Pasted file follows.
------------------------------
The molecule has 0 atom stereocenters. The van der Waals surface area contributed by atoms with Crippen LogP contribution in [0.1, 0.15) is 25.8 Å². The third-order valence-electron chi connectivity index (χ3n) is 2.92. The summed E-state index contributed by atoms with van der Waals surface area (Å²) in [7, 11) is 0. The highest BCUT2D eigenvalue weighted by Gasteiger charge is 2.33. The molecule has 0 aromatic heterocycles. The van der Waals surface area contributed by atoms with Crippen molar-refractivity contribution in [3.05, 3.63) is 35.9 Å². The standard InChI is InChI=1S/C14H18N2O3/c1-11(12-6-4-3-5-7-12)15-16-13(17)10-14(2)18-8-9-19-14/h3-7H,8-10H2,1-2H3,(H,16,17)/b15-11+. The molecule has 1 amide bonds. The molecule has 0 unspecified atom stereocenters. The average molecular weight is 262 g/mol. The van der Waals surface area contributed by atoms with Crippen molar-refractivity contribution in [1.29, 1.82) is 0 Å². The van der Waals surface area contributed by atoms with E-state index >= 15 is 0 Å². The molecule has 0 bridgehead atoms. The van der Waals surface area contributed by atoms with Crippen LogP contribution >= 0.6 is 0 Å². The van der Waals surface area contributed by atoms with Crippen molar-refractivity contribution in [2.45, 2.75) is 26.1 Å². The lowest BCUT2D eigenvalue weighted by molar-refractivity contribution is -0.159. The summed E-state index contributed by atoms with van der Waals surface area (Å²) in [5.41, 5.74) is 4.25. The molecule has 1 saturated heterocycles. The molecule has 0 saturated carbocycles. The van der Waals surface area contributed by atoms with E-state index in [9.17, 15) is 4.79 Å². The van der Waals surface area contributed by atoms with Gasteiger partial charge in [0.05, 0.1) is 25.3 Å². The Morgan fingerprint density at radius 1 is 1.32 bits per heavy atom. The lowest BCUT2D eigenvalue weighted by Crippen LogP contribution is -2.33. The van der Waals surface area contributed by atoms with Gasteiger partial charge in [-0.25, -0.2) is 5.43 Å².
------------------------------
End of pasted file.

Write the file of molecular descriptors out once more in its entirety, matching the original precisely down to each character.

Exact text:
The molecule has 0 atom stereocenters. The van der Waals surface area contributed by atoms with Crippen LogP contribution in [0.1, 0.15) is 25.8 Å². The third-order valence-electron chi connectivity index (χ3n) is 2.92. The summed E-state index contributed by atoms with van der Waals surface area (Å²) in [7, 11) is 0. The highest BCUT2D eigenvalue weighted by Gasteiger charge is 2.33. The molecule has 0 aromatic heterocycles. The van der Waals surface area contributed by atoms with Crippen molar-refractivity contribution in [3.05, 3.63) is 35.9 Å². The standard InChI is InChI=1S/C14H18N2O3/c1-11(12-6-4-3-5-7-12)15-16-13(17)10-14(2)18-8-9-19-14/h3-7H,8-10H2,1-2H3,(H,16,17)/b15-11+. The molecule has 1 amide bonds. The molecule has 0 unspecified atom stereocenters. The average molecular weight is 262 g/mol. The van der Waals surface area contributed by atoms with Crippen molar-refractivity contribution in [1.29, 1.82) is 0 Å². The van der Waals surface area contributed by atoms with E-state index >= 15 is 0 Å². The molecule has 0 bridgehead atoms. The van der Waals surface area contributed by atoms with Crippen LogP contribution >= 0.6 is 0 Å². The van der Waals surface area contributed by atoms with Crippen molar-refractivity contribution in [2.45, 2.75) is 26.1 Å². The lowest BCUT2D eigenvalue weighted by molar-refractivity contribution is -0.159. The summed E-state index contributed by atoms with van der Waals surface area (Å²) in [5.41, 5.74) is 4.25. The molecule has 1 saturated heterocycles. The molecule has 0 saturated carbocycles. The van der Waals surface area contributed by atoms with E-state index in [9.17, 15) is 4.79 Å². The van der Waals surface area contributed by atoms with Gasteiger partial charge in [0.05, 0.1) is 25.3 Å². The Morgan fingerprint density at radius 1 is 1.32 bits per heavy atom. The lowest BCUT2D eigenvalue weighted by Crippen LogP contribution is -2.33. The van der Waals surface area contributed by atoms with Gasteiger partial charge in [-0.25, -0.2) is 5.43 Å².